The Cyprus government's practice of detaining migrants seeking asylum in the island nation violates EU law, Amnesty International (AI) [advocacy website] reported [press release] Tuesday. Individuals who have regularly been detained include Syrian refugees and women who have forcibly been separated from their young children. Research gathered recently during visits to the country show that authorities have been breaching EU and international laws by failing to implement safeguards that allow detention only as a final resort. Sherif Elsayed-Ali, Head of Refugee and Migrants' Rights at AI, stated, "Amnesty International is concerned that Cyprus is using the systematic detention of migrants to intimidate and deter potential immigrants and asylum-seekers." Some of those detained had even resided in Cyprus for years prior to their detainment. AI stated that detention within Cyprus must cease as a common practice, and that it should only be used after being proven necessary, and after less restrictive options are exhausted.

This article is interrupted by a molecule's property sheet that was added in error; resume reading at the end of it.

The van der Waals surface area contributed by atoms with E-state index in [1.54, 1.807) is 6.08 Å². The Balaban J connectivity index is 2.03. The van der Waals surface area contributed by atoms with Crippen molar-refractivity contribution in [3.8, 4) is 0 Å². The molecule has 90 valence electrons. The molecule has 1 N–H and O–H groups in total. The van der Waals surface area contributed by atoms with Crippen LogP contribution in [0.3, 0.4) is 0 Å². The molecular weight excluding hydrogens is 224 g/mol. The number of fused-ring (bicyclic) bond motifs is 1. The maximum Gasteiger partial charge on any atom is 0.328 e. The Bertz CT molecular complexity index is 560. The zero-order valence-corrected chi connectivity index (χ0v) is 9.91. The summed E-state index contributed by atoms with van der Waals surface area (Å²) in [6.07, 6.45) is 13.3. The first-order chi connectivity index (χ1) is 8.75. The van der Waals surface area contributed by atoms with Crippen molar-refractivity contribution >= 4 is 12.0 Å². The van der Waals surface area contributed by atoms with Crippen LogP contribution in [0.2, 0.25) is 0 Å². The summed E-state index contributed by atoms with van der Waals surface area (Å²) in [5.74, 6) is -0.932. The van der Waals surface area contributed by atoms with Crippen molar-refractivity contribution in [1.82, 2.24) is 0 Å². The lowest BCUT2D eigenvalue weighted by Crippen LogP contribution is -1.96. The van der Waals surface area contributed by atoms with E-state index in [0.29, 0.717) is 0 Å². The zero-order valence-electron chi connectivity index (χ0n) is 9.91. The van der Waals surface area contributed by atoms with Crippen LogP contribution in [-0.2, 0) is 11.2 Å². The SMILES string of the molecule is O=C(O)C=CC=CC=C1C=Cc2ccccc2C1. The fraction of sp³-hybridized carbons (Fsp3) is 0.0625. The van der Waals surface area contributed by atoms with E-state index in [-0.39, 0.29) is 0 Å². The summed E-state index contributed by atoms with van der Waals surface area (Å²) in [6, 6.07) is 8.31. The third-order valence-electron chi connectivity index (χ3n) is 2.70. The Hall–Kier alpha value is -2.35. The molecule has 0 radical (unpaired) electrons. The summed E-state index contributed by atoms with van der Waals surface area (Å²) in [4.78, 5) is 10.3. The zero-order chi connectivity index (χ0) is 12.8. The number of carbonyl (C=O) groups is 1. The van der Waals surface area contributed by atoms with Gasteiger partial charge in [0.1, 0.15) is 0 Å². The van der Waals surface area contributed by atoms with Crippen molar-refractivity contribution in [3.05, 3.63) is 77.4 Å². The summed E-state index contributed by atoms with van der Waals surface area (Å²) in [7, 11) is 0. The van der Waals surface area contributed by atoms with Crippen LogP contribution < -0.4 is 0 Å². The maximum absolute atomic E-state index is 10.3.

Migration practices by a number of countries have been determined to violate international law in recent years. In October UN Secretary-General Ban Ki-moon urged the international community [JURIST report] to take action after a second migrant ship capsized near the Italian island of Lampedusa a week earlier, during an attempt to cross from Africa to Europe. Ban emphasized the need to adopt new approaches to migration, focusing on the vulnerability and human rights of migrants. In September UN High Commissioner for Human Rights Navi Pillay called on governments [JURIST report] to create human rights-based policies addressing migration. In May Crepeau visited both sides of the border in Turkey, Greece, Tunisia and Italy [official reports; PDF] to investigate the migration experience. He found that those irregular migrants related to the Arab Spring [JURIST news archive] and global south were unduly targeted for security purposes that were ineffective and indirectly exploitative. Irregular migrants are those seeking economic opportunities that do not enter through a traditional visa program, usually because a sufficient program is not offered by the EU to support the seasonal work force required by its member states' economies.